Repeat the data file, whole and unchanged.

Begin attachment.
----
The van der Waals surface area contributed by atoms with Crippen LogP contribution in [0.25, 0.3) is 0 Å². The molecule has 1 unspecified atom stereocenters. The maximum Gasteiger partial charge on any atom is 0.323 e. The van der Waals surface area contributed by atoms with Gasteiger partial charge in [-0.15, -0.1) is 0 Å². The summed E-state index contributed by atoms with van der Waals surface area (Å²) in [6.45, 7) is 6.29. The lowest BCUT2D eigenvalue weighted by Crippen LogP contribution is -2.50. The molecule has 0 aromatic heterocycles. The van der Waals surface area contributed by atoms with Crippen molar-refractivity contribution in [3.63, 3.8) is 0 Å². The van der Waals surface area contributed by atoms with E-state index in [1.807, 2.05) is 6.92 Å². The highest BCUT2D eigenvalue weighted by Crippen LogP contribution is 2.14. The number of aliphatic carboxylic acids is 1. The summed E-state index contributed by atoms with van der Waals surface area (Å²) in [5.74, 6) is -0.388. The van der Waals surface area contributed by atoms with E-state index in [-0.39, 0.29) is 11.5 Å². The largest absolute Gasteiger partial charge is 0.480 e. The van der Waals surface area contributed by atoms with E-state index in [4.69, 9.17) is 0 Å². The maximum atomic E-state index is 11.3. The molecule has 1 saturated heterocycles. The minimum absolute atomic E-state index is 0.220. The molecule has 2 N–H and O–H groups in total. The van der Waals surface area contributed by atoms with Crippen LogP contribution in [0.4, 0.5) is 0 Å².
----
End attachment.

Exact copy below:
The van der Waals surface area contributed by atoms with Crippen LogP contribution in [0.25, 0.3) is 0 Å². The molecule has 1 unspecified atom stereocenters. The maximum Gasteiger partial charge on any atom is 0.323 e. The van der Waals surface area contributed by atoms with Gasteiger partial charge in [-0.15, -0.1) is 0 Å². The summed E-state index contributed by atoms with van der Waals surface area (Å²) in [6.45, 7) is 6.29. The lowest BCUT2D eigenvalue weighted by Crippen LogP contribution is -2.50. The molecule has 0 aromatic heterocycles. The van der Waals surface area contributed by atoms with Crippen molar-refractivity contribution in [3.63, 3.8) is 0 Å². The van der Waals surface area contributed by atoms with E-state index in [1.807, 2.05) is 6.92 Å². The highest BCUT2D eigenvalue weighted by Crippen LogP contribution is 2.14. The number of aliphatic carboxylic acids is 1. The summed E-state index contributed by atoms with van der Waals surface area (Å²) in [5.74, 6) is -0.388. The van der Waals surface area contributed by atoms with E-state index in [-0.39, 0.29) is 11.5 Å². The largest absolute Gasteiger partial charge is 0.480 e. The van der Waals surface area contributed by atoms with E-state index in [4.69, 9.17) is 0 Å². The maximum atomic E-state index is 11.3. The molecule has 1 saturated heterocycles. The minimum absolute atomic E-state index is 0.220. The molecule has 2 N–H and O–H groups in total. The van der Waals surface area contributed by atoms with Crippen LogP contribution in [0.4, 0.5) is 0 Å².